Thursday, 10 November 2011

Book - Booklet celebrates local airfields and memorials (Nottinghamshire)

HUCKNALL’S rich and historic connections with aviation are celebrated in a new booklet that has taken off thanks to Newark Air Museum.

‘Aviation In Nottinghamshire’ is a 48-page guide that delves into the background of the county’s airfields and pinpoints the locations of memorials. Hucknall features heavily with a page dedicated to the town’s airfield off Watnall Road.

The famous site was used for the testing of the Flying Bedstead — a vertical take-off rig designed by Rolls-Royce that was the forerunner to potent fighter-planes. The Bedstead first took off in 1953 and had its first free flight in 1954.

Twice the Hucknall airfield was used by the Royal Air Force (RAF) — from 1917 to 1919 and then from 1928 to 1957, which encompassed the Second World War when it was a base for Polish pilots.

The airfield achieved notoriety in December 1940 when it was the scene of the capture of infamous German prisoner of war, Franz von Werra.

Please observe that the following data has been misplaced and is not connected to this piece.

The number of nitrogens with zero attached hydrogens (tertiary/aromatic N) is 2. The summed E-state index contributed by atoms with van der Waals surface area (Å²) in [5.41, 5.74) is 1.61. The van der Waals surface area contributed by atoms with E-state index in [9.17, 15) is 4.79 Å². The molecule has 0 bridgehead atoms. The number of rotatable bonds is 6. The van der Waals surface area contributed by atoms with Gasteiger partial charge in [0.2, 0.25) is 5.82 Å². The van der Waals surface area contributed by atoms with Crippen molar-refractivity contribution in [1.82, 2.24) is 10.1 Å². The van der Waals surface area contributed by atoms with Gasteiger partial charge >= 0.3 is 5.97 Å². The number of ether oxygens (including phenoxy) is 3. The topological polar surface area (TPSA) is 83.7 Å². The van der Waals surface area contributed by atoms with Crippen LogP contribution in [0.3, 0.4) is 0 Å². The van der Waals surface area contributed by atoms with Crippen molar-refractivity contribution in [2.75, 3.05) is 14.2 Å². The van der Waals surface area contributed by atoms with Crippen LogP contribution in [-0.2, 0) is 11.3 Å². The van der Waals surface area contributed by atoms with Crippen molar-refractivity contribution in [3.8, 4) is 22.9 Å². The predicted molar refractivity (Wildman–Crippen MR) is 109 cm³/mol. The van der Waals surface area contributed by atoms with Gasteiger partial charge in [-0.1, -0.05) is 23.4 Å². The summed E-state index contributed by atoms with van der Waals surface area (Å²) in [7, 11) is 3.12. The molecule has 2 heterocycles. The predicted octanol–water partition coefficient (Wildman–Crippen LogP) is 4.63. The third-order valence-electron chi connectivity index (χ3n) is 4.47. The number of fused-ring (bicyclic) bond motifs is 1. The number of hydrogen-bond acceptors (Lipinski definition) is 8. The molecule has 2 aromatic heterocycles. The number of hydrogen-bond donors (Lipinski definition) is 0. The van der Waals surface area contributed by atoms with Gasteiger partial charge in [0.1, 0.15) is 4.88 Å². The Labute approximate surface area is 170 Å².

The member of the Luftwaffe was shot down over Kent and after escaping and being recaptured, he was transferred to Swanwick, Derbyshire. He and fellow prisoners spent a month digging an escape tunnel and von Werra eventually fled the camp.

Using forged paperwork and assuming false identities, he eventually made it to the Hucknall RAF site where he was captured at gunpoint while in a cockpit attempting to make off in an aircraft.

He was transferred to Canada where he again escaped and made it back to Germany where he was given hero status. The story was the subject of the book and film, ‘The One That Got Away’.

Hucknall and nearby Annesley are also the sites of aviation memorials explained by the booklet.

Two intriguing ones sit side by side on West Street in Hucknall. The first relates to a crash on September 23 1940 when an aircraft from Hucknall airfield, with a Polish pilot at the controls, crashed at the corner of Ruffs Drive and Laughton Crescent.

The pilot and several members of the Evans household were killed. The pilot was buried with full military honours at Hucknall Cemetery.

The second plaque remembers Sally, a collie dog dubbed the ‘Pride Of Hucknall’ and owned in the 1970s and 1980s by Hucknall-based Pole Stefan Sztejer. She helped raise funds for the Royal Air Force Association (RAFA), Royal British Legion and Polish Red Cross.

The memorial at Annesley remembers January 14 1945 when the crew of a Stirling bomber were killed when en route to making an emergency landing at Hucknall.

The book also mentions the naming of Hucknall’s Flying Bedstead pub on Watnall Road to continue the town’s connections with aviation and a statue of the Bedstead rig on the traffic island at the Annesley Road end of Hucknall bypass.

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